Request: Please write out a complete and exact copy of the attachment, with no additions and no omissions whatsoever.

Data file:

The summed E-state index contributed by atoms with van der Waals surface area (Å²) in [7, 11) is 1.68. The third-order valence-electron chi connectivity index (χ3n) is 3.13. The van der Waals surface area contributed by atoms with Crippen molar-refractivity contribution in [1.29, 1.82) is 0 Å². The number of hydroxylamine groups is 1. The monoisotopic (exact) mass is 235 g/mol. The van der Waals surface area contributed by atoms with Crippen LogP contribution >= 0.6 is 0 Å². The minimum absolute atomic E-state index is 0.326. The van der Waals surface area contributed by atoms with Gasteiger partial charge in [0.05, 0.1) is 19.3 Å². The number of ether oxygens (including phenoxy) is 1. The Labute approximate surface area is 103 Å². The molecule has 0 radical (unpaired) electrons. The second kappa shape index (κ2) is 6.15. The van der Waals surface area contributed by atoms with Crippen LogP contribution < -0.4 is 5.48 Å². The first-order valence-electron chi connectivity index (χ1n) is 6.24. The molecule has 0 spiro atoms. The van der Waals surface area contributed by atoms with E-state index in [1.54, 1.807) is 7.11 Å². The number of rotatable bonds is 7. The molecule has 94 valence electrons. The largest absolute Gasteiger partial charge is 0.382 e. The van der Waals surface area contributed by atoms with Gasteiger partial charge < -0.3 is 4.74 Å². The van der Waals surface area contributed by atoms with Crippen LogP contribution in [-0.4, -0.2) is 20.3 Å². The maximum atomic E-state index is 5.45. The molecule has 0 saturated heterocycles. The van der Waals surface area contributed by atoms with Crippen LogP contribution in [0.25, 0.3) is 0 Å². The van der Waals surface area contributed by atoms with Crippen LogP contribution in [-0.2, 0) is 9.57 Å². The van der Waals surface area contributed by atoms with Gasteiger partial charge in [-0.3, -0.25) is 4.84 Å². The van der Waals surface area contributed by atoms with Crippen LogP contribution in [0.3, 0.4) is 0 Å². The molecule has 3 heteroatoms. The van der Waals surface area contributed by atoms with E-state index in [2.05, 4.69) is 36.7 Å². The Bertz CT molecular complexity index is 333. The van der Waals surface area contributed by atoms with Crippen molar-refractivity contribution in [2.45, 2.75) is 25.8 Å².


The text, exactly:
The summed E-state index contributed by atoms with van der Waals surface area (Å²) in [7, 11) is 1.68. The third-order valence-electron chi connectivity index (χ3n) is 3.13. The van der Waals surface area contributed by atoms with Crippen molar-refractivity contribution in [1.29, 1.82) is 0 Å². The number of hydroxylamine groups is 1. The monoisotopic (exact) mass is 235 g/mol. The van der Waals surface area contributed by atoms with Crippen LogP contribution >= 0.6 is 0 Å². The minimum absolute atomic E-state index is 0.326. The van der Waals surface area contributed by atoms with Gasteiger partial charge in [0.05, 0.1) is 19.3 Å². The number of ether oxygens (including phenoxy) is 1. The Labute approximate surface area is 103 Å². The molecule has 0 radical (unpaired) electrons. The second kappa shape index (κ2) is 6.15. The van der Waals surface area contributed by atoms with Crippen LogP contribution < -0.4 is 5.48 Å². The first-order valence-electron chi connectivity index (χ1n) is 6.24. The molecule has 0 spiro atoms. The van der Waals surface area contributed by atoms with E-state index in [1.54, 1.807) is 7.11 Å². The number of rotatable bonds is 7. The molecule has 94 valence electrons. The largest absolute Gasteiger partial charge is 0.382 e. The van der Waals surface area contributed by atoms with Gasteiger partial charge < -0.3 is 4.74 Å². The van der Waals surface area contributed by atoms with Crippen LogP contribution in [-0.4, -0.2) is 20.3 Å². The maximum atomic E-state index is 5.45. The molecule has 0 saturated heterocycles. The van der Waals surface area contributed by atoms with Crippen LogP contribution in [0.25, 0.3) is 0 Å². The van der Waals surface area contributed by atoms with Crippen LogP contribution in [-0.2, 0) is 9.57 Å². The van der Waals surface area contributed by atoms with Gasteiger partial charge in [-0.3, -0.25) is 4.84 Å². The van der Waals surface area contributed by atoms with Crippen LogP contribution in [0.3, 0.4) is 0 Å². The molecule has 3 heteroatoms. The van der Waals surface area contributed by atoms with E-state index in [2.05, 4.69) is 36.7 Å². The Bertz CT molecular complexity index is 333. The van der Waals surface area contributed by atoms with Crippen molar-refractivity contribution in [2.45, 2.75) is 25.8 Å².